From left to right: Reto Weber, Niels Berthelsen, Mats Gruvefeldt, Simon Fredrin, Axel Meuller (with VR Goggles), Hilda Ljunggren and Juha Saarinen (MariSOT)
The Department of Mechanics and Maritime Studies at Chalmers University of Technology has one of Sweden's most comprehensive simulator centers for research and education in shipping. In a realistic bridge environment with projected surrounding sea area, future Master Mariners are trained to navigate ships at sea in an efficient and safe manner. But soon the school’s maritime programs are about to become even more virtual – and thus making it one of the first of its kind. Recently, the Unit for Maritime studies entered a collaboration with MarISOT, "Maritime Immersive Safe Ocean", a Finnish project that uses AI and machine learning to develop VR and AR solutions for the field of shipping.
“By using VR technology in maritime education, students can be trained to deal with challenging scenarios that may occur at sea - for example, if the ship were to end up in heavy traffic, or if there’s an engine failure, or perhaps a cyberattack targeting the ship. Using this sort of technology, we may increase safety and ensure that this type of challenges don’t lead to accidents. In addition, it also provides a great platform to test new navigation technologies before being put to use in real traffic,” says Scott MacKinnon, professor of maritime studies at Chalmers.
Unique data collection using VR and simulators
As part of the MarISOT collaboration, Chalmers' undergraduate master mariner students are now assisting in collecting massive amounts of data to improve machine learning algorithms and thus making the VR technologies better for teaching and research activities in the field.
The data collection consists of so-called synthetic data retrieved from a VR simulator developed within the MarISOT project and on loan at the unit for Maritime studies. In a realistic bridge and sea environment - and wearing VR glasses - the students get to experience virtual scenarios that may occur while at sea.
“The main scenario was to navigate a ship according to a given route in open seas while avoiding other ships. A fairly ordinary day at sea, in other words,” explains Reto Weber, lecturer at Maritime Sciences at Chalmers.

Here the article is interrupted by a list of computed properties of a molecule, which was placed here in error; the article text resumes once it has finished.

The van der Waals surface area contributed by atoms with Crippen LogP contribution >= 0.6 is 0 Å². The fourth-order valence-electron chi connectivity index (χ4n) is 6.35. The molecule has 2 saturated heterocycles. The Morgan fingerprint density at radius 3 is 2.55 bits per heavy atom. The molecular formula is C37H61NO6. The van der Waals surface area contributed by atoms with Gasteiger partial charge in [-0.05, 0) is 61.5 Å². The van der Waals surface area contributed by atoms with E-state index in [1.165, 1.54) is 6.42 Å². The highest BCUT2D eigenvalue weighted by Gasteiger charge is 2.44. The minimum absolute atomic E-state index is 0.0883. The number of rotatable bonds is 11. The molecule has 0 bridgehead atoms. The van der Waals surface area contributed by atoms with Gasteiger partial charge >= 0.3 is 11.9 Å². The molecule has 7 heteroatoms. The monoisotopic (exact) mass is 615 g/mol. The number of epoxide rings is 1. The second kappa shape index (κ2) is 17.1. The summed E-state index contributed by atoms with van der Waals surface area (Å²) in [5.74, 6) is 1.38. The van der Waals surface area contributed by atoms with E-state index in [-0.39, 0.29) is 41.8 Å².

The participants' reactions and actions turn into valuable data that will be used to train algorithms to develop VR and AR programs for educating maritime students in the future – and subsequently also increasing competence and safety on board.
“The VR glasses were not only used to visualize a given scenario, but with the help of so-called "eye-tracking" we were also able to obtain data on where the participants looked, for how long, and which functions were used in the equipment - radar, telegraph, control and so on. In addition, the researchers in MarISOT aim to measure changes in pupil size for a given scenario, which may indicate whether the person in question was stressed or not,” says Reto Weber.
VR-based learning for future shipping
As part of the project, senior maritime students have been functioning as instructors, thus training more junior students to maneuver ships from the simulator bridge in the VR-based exercises. The approach has come to be known as Student Based Simulator Training (SBST) and aims to not only let VR technology permeate the pedagogy as well as the technical competence, but also give them skills in communication, leadership, problem solving, organization and creativity in an increasingly digitized and AI -based shipping.
While VR and AR are technologies that have already been integrated in a range of industries - such as in the aviation and energy industry - this is considered one of the world's first projects of its kind in the maritime education and research area.
“With huge amounts of data, we may significantly improve the machine learning algorithms and thus make the VR technology better and more mature for teaching and research in shipping,” says Scott MacKinnon.
Text: Lovisa Håkansson